Students interview Mayor Krikke
Mayor Pauline Krikke will be visiting various educational institutions during the period ahead in order to get a better picture of The Hague’s future population. And she paid the first of these visits to The Hague University of Applied Sciences. In an interview that gave students a chance to ask her anything, she made it plain that she ‘very much disagreed’ another party member, Mark Rutte.
‘Pretty nervous’ was how Masoumeh Jamalinia, a master’s student in International Communication Management, described herself. She provided the mayor with an explanation of the Bright Future Scholarship. This scholarship for refugees with a residency status was one of the four projects that the students informed the mayor about (the other three were the development of a skating device for disabled children, the graduation research project investigating domestic violence, and the pancake printer project).
Taking the time for us
This Iranian student, however, had no cause for concern. Jamalinia: ‘It was great to see that such a highly placed administrator would take the time for us. She was empathetic and really listened.’ The mayor asked her what her own dream was. ‘I told her that I wanted to play a useful role in this country. Because the Netherlands has given me so much, I’d like to give something back.’
Whitney Waldschmit, a student in Social Educational Care, was one of four students who conducted a graduation research project into child abuse occurring within volunteer organisations. She felt that the mayor was friendly and accessible. ‘She naturally wanted to know about the findings of our research and what we could do with them in the future – as well as what we as students wanted ourselves. I really enjoyed talking with her but I felt a little uneasy when the photographer arrived to take pictures.’
A public interview
The highlight of the event was a public interview similar to the Dutch TV programme, ‘College Tour’. Krikke graduated from a university of applied sciences (in library sciences) but didn’t complete her law studies. ‘In politics, I never got asked for my diploma. I’ve always been judged on the basis of my abilities. But I’d advise you to obtain one diploma at least; so make sure to finish your degree programme. People often just assume that I have a university degree, and this can lead to confusion. I don’t want to make people think I’m any “better” than I am, so I’m always careful to correct them if necessary.
Not in agreement
One person in the audience asked the mayor what she thought of the fact that her party member, Mark Rutte, couldn’t find any suitable women in the VVD for his cabinet. ‘I very much disagree with Rutte in that regard,’ answered Krikke. ‘I’ve long been involved in the scouting of talented members of my party, and I felt it was really important to have a 50-50 ratio. It’s also true, though, that women often have to be asked whilst men take a lot more pro-active approach.’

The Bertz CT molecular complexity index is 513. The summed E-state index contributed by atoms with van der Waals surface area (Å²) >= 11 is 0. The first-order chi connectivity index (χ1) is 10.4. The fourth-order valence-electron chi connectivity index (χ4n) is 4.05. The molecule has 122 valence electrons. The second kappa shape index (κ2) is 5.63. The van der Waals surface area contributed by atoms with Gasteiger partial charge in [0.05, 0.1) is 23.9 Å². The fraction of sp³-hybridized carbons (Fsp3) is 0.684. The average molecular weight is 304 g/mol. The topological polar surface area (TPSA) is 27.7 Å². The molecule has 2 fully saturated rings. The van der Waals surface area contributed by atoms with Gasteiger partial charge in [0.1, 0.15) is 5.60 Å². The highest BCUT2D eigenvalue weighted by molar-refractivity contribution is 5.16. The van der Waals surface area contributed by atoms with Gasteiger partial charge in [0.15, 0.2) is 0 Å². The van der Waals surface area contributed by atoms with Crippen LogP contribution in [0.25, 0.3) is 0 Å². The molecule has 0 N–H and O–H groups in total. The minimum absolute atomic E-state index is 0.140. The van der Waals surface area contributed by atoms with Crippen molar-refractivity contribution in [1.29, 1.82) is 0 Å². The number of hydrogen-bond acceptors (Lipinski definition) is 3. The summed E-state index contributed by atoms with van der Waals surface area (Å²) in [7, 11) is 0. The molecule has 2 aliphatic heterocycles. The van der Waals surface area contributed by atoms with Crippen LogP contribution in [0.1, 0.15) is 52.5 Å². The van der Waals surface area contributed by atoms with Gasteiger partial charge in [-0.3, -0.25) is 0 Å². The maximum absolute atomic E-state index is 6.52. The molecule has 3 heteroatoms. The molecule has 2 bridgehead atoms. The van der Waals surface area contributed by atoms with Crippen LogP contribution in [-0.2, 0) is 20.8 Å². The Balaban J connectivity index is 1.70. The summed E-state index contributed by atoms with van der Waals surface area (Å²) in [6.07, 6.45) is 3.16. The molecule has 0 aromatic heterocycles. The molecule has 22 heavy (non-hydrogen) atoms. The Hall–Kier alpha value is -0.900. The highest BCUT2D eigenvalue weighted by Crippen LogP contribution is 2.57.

A question of importance among many in the audience was whether the municipal authorities were doing enough to give students what they need. ‘I think that having 30,000 students going to school here is doing a lot to invigorate The Hague,’ answered the mayor. ‘They’re inquisitive and make the city a much livelier place. When I’m returning from a long municipal council meeting and I’m walking home over the Plein, it looks to me as if our nightlife offers students enough options. But if you have some good ideas, please let me know: firstname.lastname@example.org’
Student housing was another tricky issue. What did Krikke have to say about this? ‘It’s on the municipal council’s agenda. Housing of all kinds is an issue in our city. Not just for students but also for young people who want to leave their family home and for people from other places who want to come and live here. The shortage is severe. Nevertheless, we want to provide students with housing in the city. We’re looking for suitable locations but we can’t keep up with demand. This will always be a source of tension.’
The last question asked of the mayor was what she had learned from her visit to THUAS. ‘The Hague University of Applied Sciences is committed to global citizenship and wants to promote the graduation of stable people ready to meet the future. It’s nice to see a school that looks at education like this. After all, at this time in history, everything’s moving so rapidly that you might now be learning to enter a certain profession that won’t even be around five years from now. Yet despite all these changes, you’ll always have the advantage of being a global citizen. If you’re a stable person, you’ll benefit from this all through your life.’